Implant-supported restorations require keratinized tissue for the proper emergence profile of the restoration from the bone level. In addition to esthetically pleasing prostheses, keratinized tissue may be essential to the long-term maintenance of bone and gingival levels. In one study, Bouri and coworkers determined that the presence of a wider zone of keratinized tissue is beneficial to both the soft tissue and bone.4 Where there was less than 2 mm of keratinized tissue, there was a three times greater likelihood of finding bleeding on probing. Additionally, there was more mean crestal alveolar bone loss around the implants with minimal zones of keratinized tissue compared to implants that were restored in an area of adequate keratinized tissue height.
Periodontists may be called upon to restore facial keratinized tissue around dental implant-supported restorations. One recent study demonstrated that after initial high rates of success, the percentage of “recession” that remained covered 6 months after soft tissue grafting was only 66%.5 The authors concluded that coronal flap repositioning alone was insufficient to predictably correct gingival recession around dental implants.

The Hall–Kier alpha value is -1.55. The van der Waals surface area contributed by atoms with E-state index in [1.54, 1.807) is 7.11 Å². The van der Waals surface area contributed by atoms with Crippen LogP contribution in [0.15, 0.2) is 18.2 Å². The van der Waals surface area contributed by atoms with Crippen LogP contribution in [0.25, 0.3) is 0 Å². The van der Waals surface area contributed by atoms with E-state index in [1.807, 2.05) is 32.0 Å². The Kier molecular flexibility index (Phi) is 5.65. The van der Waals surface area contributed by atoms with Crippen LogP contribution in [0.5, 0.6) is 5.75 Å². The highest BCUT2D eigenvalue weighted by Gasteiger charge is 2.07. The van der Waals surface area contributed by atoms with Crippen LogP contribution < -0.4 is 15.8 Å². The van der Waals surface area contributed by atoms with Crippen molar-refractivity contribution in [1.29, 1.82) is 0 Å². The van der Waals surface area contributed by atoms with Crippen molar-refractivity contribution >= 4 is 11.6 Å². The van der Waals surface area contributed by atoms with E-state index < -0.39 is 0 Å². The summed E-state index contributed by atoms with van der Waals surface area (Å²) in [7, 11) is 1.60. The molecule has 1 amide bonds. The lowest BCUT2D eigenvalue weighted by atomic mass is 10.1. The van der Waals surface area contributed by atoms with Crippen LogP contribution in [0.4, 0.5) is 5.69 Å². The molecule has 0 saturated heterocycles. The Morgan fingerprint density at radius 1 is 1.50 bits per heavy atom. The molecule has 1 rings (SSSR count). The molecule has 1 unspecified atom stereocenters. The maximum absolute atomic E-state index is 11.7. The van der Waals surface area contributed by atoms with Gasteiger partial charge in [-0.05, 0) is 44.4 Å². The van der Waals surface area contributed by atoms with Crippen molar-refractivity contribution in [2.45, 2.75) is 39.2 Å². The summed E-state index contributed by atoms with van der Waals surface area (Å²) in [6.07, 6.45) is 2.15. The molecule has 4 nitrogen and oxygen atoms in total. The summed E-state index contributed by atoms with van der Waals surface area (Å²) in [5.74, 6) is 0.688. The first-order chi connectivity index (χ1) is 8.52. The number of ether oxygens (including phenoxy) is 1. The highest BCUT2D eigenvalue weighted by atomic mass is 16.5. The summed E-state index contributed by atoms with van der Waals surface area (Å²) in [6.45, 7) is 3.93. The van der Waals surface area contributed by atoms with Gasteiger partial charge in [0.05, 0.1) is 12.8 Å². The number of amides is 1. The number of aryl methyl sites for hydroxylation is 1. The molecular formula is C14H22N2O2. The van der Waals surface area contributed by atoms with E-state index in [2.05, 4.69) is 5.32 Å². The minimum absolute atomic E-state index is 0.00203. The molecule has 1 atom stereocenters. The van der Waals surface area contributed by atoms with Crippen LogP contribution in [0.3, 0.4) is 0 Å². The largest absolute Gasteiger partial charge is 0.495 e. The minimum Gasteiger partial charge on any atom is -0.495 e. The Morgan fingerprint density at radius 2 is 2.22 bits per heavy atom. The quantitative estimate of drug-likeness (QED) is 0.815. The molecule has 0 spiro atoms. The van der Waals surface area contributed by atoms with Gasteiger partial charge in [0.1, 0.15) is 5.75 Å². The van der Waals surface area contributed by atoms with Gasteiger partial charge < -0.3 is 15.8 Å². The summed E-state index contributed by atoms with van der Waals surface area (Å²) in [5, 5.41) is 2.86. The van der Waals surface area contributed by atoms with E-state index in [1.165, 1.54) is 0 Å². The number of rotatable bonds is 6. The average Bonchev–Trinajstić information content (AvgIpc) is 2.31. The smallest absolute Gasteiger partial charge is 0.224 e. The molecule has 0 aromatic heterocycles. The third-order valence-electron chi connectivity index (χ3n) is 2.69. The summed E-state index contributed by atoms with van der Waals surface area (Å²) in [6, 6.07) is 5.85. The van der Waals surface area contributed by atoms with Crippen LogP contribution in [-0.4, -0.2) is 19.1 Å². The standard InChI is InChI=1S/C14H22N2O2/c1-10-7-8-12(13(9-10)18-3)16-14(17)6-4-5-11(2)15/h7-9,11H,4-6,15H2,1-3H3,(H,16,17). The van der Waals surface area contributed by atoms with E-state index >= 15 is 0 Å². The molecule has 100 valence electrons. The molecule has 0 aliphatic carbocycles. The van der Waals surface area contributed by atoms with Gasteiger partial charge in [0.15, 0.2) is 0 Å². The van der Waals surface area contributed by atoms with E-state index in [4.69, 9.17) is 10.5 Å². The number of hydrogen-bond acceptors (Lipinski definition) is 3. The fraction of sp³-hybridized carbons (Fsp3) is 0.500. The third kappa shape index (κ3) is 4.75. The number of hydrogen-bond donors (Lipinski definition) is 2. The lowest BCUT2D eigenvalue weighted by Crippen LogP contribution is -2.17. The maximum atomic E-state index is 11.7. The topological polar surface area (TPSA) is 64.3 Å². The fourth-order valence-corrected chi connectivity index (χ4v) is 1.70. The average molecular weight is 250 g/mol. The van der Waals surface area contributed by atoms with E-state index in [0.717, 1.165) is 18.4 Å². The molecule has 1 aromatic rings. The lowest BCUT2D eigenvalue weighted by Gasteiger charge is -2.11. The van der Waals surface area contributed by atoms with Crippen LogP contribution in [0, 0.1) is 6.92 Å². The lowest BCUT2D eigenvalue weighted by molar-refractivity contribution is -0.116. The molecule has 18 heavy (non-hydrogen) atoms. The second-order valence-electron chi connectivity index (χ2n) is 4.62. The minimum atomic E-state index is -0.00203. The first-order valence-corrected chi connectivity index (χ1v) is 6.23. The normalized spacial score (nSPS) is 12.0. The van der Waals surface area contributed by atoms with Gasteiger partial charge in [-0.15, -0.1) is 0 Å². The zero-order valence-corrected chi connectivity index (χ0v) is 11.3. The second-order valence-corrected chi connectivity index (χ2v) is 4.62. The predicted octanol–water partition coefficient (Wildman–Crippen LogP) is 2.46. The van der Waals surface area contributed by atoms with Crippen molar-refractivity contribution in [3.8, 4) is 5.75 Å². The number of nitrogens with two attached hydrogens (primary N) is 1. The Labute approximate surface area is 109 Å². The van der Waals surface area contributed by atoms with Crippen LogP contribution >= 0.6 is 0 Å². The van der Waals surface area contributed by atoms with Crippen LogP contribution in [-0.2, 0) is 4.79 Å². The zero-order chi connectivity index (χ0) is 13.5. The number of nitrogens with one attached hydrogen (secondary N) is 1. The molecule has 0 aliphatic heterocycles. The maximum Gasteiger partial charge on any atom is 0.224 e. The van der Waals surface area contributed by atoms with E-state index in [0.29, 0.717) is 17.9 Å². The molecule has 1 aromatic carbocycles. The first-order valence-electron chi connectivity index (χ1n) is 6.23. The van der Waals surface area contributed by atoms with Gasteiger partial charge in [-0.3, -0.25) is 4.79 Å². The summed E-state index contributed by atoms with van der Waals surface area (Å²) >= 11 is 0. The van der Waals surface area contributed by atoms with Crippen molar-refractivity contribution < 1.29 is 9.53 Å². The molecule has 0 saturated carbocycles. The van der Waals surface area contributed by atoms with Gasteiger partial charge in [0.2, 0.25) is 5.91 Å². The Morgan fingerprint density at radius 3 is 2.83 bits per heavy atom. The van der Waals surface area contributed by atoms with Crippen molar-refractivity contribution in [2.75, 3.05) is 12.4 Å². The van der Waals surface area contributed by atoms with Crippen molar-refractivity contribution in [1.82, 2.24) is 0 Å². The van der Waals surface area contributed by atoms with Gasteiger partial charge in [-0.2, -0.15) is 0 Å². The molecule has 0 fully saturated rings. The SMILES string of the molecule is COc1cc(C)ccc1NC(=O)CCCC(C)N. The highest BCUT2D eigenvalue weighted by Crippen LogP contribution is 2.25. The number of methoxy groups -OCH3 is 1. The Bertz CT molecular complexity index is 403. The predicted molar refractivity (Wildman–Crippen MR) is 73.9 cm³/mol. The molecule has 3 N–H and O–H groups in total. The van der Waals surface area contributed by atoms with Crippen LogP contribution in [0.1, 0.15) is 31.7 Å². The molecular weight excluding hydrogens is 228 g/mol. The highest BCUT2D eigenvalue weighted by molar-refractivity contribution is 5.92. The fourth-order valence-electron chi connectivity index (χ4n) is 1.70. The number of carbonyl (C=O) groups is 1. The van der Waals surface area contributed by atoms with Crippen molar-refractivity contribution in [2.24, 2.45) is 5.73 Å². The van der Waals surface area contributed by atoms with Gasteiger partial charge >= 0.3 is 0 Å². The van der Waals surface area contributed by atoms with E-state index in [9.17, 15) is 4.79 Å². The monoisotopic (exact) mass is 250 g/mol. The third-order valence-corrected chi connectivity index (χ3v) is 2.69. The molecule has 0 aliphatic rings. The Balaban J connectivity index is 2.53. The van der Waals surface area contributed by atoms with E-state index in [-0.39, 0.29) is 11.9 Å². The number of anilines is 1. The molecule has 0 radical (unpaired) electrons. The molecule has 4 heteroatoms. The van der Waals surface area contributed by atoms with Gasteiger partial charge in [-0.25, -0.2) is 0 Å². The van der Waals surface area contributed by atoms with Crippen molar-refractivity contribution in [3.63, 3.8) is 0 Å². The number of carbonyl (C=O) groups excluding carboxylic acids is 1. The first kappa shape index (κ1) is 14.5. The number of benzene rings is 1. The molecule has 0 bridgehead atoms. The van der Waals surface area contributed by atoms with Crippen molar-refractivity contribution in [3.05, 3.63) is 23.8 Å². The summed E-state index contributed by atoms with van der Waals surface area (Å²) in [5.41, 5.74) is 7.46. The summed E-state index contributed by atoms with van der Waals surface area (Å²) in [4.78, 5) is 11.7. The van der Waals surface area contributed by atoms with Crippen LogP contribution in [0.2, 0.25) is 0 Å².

The primary rationale for root-coverage procedures being lumped together is to bring the facial gingival margin back to the location of the cementoenamel junction. Patients preparing for cosmetic enhancement of the coronal tooth structure do not wish to appear “long in the tooth.” Terms such as “the golden proportion” have been discussed by many authors in relation between length and ideal width of teeth in the esthetic zone (Figure 2). There have been a number of articles written over the years describing the relationship between the width and length of the coronal portions of a tooth across the “normal” spectrum of tooth sizes. According to the authors of these articles, average anterior teeth have standard relationships between their height and width. When the size of teeth appear in this range, they appear “normal.” 6 Studies have been done for more than 30 years correlating the average height and width of teeth,7 demonstrating repeated ratios describing length to width viewed from the anterior and from direct facial directions. These guidelines assist restorative dentists when fabricating full- or partial-coverage restorations, orthodontists when repositioning teeth around the arch, and periodontists when performing crown lengthening8 or gingival augmentation procedures.9